[Update Sept 20, 2012: Due to a family emergency, Joy Kogawa will not be able to attend this event. Click here for updated information about this public lecture.]
Principal Maylanne Maybee writes:
When the CCS Central Council reviewed the proposed program for the 120th Anniversary Weekend, they made a point of suggesting an event that would appeal not only to the CCS constituency but also reach out into the wider community. The Anniversary is not just about an institution, but about our shared diaconal vocation to “transform the church and the world toward wholeness, justice, and compassion”. After some thought and inquiries, it seemed inspired to invite Joy Kogawa and Stan McKay to share their spiritual journey in conversation with the public and with one another – two prophetic voices and two very different stories, yet held together by themes of struggle, hope, and transformation.
CCS is blessed by their generous acceptance of this invitation, and by their close association with our school. Joy was a student at the Anglican Women’s Training College in 1956, then located at 217 St. George St. in Toronto. And Stan has been a long time friend and neighbour of CCS – in his days as director of the Dr. Jessie Saulteaux Resource Centre, in his role as Moderator of the United Church of Canada from 1992-1994, and as a wise elder and supporter of CCS Learning Circles and educational events.
You are encouraged to come for the Anniversary Weekend in time for this evening of dialogue and deep learning, and to publicize this event among your networks in and near Winnipeg.
A brief bio of each speaker follows:
Joy Kogawa was born in Vancouver in 1935. As a child she was sent with her family to the internment camp for Japanese Canadians at Slocan, British Columbia during World War II – an experience she describes in her semi-autobiographical novel Obasan, later adapted for children with the title, Naomi’s Road.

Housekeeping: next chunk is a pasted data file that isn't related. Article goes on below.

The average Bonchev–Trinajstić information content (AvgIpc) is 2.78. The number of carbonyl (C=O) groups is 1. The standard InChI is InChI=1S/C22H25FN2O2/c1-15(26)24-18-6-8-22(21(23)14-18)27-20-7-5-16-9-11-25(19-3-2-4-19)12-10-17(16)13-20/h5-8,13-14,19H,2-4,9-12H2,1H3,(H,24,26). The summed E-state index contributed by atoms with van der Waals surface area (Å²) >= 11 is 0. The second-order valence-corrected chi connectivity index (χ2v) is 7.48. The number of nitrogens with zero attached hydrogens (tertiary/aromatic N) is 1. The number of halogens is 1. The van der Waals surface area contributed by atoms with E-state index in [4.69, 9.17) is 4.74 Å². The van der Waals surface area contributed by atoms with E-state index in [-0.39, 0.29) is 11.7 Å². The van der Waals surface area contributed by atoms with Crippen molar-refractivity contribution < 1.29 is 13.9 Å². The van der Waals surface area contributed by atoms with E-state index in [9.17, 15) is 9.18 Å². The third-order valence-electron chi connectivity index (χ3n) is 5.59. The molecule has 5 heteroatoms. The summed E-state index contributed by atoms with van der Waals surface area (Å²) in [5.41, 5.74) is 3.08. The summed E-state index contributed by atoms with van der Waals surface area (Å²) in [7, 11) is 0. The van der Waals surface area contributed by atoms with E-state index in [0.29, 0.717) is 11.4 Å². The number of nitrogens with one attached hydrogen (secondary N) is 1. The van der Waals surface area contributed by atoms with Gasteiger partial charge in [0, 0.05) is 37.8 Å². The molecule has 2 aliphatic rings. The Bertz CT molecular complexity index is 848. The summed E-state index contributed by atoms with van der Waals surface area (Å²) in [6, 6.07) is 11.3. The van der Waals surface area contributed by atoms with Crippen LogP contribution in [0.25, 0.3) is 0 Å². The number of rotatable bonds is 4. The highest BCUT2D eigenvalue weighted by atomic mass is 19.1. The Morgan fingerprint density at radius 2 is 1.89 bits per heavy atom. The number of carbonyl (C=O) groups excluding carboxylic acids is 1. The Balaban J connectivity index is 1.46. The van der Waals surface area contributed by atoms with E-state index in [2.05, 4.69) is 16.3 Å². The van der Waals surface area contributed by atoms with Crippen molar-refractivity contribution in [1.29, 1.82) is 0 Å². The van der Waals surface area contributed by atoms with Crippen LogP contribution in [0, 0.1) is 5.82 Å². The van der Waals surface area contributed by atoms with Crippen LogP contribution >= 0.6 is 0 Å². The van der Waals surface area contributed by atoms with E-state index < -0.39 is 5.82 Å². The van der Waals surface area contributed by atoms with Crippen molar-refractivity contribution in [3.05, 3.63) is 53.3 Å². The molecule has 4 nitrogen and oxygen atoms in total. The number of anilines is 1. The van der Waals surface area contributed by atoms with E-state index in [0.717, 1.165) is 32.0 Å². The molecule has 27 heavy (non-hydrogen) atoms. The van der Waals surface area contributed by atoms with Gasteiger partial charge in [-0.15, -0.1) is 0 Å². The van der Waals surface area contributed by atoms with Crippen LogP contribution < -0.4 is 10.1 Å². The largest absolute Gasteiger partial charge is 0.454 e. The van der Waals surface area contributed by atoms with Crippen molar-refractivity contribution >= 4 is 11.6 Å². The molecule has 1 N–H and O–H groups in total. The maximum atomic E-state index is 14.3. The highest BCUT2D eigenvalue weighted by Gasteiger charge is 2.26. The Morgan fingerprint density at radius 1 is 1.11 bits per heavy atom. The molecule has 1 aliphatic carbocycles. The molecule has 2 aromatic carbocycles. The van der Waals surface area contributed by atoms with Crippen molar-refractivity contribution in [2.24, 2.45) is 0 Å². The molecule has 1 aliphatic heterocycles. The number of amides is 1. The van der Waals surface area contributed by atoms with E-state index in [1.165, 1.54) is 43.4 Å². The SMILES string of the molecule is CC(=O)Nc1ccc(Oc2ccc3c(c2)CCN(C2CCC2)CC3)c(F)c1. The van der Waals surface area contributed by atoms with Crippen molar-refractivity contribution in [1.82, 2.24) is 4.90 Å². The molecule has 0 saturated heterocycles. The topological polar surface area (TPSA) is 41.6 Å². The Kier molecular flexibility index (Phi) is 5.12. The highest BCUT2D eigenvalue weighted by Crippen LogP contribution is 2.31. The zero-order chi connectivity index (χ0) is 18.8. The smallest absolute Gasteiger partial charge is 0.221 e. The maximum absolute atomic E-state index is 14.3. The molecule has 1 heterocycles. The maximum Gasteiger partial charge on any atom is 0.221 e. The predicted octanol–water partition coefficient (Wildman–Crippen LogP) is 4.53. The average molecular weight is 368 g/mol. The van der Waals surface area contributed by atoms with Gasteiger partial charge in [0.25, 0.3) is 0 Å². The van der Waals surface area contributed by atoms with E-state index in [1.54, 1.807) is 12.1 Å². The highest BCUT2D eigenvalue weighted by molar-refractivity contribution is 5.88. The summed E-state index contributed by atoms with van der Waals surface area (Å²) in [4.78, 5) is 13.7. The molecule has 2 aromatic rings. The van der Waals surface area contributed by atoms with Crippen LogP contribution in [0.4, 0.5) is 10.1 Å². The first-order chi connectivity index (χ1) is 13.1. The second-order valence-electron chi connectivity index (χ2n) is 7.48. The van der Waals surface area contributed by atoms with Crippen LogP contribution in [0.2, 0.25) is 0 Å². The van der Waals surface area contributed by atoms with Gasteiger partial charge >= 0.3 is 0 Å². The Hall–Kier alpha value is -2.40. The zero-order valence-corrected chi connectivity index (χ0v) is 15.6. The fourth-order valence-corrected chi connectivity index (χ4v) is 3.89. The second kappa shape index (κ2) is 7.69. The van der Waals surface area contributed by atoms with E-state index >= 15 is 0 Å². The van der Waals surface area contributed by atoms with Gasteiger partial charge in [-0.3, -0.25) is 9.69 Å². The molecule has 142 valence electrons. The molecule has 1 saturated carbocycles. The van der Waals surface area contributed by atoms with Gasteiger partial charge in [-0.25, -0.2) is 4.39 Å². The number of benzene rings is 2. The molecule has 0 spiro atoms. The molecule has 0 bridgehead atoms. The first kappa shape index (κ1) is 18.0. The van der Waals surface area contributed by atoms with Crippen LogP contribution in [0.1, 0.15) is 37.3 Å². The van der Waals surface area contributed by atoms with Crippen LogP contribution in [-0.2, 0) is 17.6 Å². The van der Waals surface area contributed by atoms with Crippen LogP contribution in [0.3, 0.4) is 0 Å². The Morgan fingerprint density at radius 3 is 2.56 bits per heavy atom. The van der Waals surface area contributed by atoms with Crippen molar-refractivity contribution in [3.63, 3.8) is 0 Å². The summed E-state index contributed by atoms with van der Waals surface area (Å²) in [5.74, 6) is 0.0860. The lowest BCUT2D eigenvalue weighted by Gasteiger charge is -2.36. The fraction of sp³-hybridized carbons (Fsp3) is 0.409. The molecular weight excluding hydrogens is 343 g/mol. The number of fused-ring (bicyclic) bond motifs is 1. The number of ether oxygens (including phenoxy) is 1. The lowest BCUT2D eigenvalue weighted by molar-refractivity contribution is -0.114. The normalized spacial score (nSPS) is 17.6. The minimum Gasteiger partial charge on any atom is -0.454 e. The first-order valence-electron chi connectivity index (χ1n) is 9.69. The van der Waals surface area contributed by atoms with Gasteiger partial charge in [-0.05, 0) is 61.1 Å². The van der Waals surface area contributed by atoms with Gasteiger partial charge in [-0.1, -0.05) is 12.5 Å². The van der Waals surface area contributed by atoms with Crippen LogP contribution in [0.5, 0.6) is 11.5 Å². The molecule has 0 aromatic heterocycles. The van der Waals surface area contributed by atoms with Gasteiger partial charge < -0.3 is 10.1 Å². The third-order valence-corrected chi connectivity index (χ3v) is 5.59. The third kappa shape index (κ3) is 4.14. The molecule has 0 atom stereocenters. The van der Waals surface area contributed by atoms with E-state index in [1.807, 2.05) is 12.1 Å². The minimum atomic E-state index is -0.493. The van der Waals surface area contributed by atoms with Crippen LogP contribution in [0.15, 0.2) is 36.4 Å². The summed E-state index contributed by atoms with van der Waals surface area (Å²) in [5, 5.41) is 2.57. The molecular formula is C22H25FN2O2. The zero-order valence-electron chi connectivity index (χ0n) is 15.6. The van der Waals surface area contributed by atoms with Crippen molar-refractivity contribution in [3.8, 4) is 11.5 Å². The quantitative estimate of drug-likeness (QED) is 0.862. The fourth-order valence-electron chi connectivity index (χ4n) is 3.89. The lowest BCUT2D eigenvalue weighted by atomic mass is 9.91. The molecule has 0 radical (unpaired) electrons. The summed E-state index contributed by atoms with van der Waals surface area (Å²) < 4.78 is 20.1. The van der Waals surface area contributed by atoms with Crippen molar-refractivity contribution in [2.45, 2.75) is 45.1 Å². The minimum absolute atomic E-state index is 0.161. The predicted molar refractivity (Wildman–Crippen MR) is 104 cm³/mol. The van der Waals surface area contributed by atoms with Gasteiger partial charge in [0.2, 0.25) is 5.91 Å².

Joy has worked to educate Canadians about the history of internment camps, and took an active role in advocating for government redress.
Joy is a poet, a person of Spirit, and a deep reflector. In her own words, she has sought to “find the goddess of mercy in hell” and learned that our “best friend is in the enemy”. She is currently working on her next book, Gently to Nagasaki.
The Rt. Rev. Dr. Stan McKay was born in Fisher River First Nation Reserve in northern Manitoba. As a child he attended Fisher River Indian Day School and the Birtle Indian Residential School. Stan’s adult life has been focused on teaching and spiritual guidance as a source of healing for individuals and for communities. Stan is an ordained minister in the United Church of Canada, and served as Moderator from 1992 to 1994, the first Indigenous person to lead a mainline denomination in Canada.
Stan has been director of the Dr. Jessie Saulteaux Resource Centre in Beausejour, Manitoba, director of Spiritual Care at Health Sciences Centre, Winnipeg, and First Nations advisor on Education, Health and Development in Manitoba.
He is known widely as a wise teacher and elder, striving to educate Canadians about the consequences of colonialism in Canada, and especially the policy of assimilation and residential schools, and to bring about healing to the deep harm caused to Indigenous and non-Indigenous Canadians alike.
Download a PDF poster for the Voices of TRANSFORMATIVE HOPE public event to send to your friends.